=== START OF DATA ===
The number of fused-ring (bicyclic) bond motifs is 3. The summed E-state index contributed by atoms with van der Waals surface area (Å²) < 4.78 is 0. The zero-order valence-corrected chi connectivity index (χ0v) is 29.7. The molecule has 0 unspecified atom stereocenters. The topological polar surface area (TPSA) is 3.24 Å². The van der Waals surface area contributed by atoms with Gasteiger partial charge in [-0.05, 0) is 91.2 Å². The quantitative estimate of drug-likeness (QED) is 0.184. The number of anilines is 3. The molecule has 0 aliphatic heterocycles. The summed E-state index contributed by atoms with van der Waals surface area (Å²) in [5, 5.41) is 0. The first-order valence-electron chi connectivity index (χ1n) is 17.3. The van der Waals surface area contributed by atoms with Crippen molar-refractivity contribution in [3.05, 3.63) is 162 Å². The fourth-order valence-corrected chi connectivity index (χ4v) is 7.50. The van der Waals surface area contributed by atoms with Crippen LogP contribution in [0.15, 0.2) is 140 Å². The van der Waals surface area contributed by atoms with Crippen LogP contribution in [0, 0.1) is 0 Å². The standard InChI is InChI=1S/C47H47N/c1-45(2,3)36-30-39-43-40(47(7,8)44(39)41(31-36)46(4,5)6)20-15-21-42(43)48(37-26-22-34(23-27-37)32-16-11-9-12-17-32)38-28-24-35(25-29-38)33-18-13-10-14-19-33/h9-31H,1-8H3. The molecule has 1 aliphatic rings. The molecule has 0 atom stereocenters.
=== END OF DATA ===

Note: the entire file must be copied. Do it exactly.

The number of fused-ring (bicyclic) bond motifs is 3. The summed E-state index contributed by atoms with van der Waals surface area (Å²) < 4.78 is 0. The zero-order valence-corrected chi connectivity index (χ0v) is 29.7. The molecule has 0 unspecified atom stereocenters. The topological polar surface area (TPSA) is 3.24 Å². The van der Waals surface area contributed by atoms with Gasteiger partial charge in [-0.05, 0) is 91.2 Å². The quantitative estimate of drug-likeness (QED) is 0.184. The number of anilines is 3. The molecule has 0 aliphatic heterocycles. The summed E-state index contributed by atoms with van der Waals surface area (Å²) in [5, 5.41) is 0. The first-order valence-electron chi connectivity index (χ1n) is 17.3. The van der Waals surface area contributed by atoms with Crippen molar-refractivity contribution in [3.05, 3.63) is 162 Å². The fourth-order valence-corrected chi connectivity index (χ4v) is 7.50. The van der Waals surface area contributed by atoms with Crippen LogP contribution in [0.15, 0.2) is 140 Å². The van der Waals surface area contributed by atoms with Crippen LogP contribution in [0, 0.1) is 0 Å². The standard InChI is InChI=1S/C47H47N/c1-45(2,3)36-30-39-43-40(47(7,8)44(39)41(31-36)46(4,5)6)20-15-21-42(43)48(37-26-22-34(23-27-37)32-16-11-9-12-17-32)38-28-24-35(25-29-38)33-18-13-10-14-19-33/h9-31H,1-8H3. The molecule has 1 aliphatic rings. The molecule has 0 atom stereocenters.